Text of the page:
6:00 dinner-time and were seated with a lovely couple and
mother and son from the UK
at dinner. Baby Girl called the man
“Papa” and I’m not sure if this was simply an affectionate term or if she
really thought the man was my Dad (while physically similar, I don’t think Baby
Girl is able to differentiate between British and West Texas
accents, yet.) My why-do-we-even-try-to-go-on-vacation-with-two-kids-moment
began just a few hours before our 2nd formal night on Thursday. Luckily, by this time, I can honestly say we
had made friends with our table mates and after getting up in the middle of
dinner twice with my daughter and once with my son, the grandparents and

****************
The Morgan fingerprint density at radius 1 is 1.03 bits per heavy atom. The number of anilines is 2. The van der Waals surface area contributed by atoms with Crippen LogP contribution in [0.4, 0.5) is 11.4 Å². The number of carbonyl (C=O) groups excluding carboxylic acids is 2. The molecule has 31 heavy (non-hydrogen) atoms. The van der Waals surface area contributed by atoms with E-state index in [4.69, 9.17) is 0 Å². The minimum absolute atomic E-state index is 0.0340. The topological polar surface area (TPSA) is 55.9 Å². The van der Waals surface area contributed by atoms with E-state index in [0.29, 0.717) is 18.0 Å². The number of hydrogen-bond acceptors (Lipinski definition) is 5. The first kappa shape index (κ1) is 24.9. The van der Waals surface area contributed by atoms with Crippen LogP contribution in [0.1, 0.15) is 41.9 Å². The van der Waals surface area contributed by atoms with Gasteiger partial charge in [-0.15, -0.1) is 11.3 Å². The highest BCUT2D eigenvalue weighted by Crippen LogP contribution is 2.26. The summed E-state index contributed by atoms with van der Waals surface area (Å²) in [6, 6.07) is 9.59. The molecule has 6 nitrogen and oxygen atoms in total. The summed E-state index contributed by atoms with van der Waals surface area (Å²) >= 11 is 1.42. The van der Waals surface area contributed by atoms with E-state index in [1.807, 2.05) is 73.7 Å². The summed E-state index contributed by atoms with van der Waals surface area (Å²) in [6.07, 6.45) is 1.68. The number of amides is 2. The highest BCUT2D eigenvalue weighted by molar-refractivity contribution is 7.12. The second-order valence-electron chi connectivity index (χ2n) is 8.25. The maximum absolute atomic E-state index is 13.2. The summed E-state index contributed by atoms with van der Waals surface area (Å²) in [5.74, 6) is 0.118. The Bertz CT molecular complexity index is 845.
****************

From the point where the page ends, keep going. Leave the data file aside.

mother-of-an-8-year-old-son just smiled at us sympathetically and offered
encouraging words as my tears of frustration tempted to spill over my eyelids. Papa, not only a Grandpa but a child physiologist,
correctly gauged my aggravation at the situation and excitedly took Baby Girl
to meet the captain of the ship, so I could finish my dinner. The mother shared her son’s paper and colored
pencils with Baby Girl. Not only were my
dinner mates understanding of my children, but they unconditionally accepted
the community effort to help keep them entertained each night during the
3-course meal. I could not have been
more thankful for being seated with these loving people.
We saw bits of
and Greece I
never thought I’d ever see. We ported in
and the white-washed walls of the town were just as beautiful at the
movies. (Think, Sisterhood of the
Traveling Pants?) We had a real Greek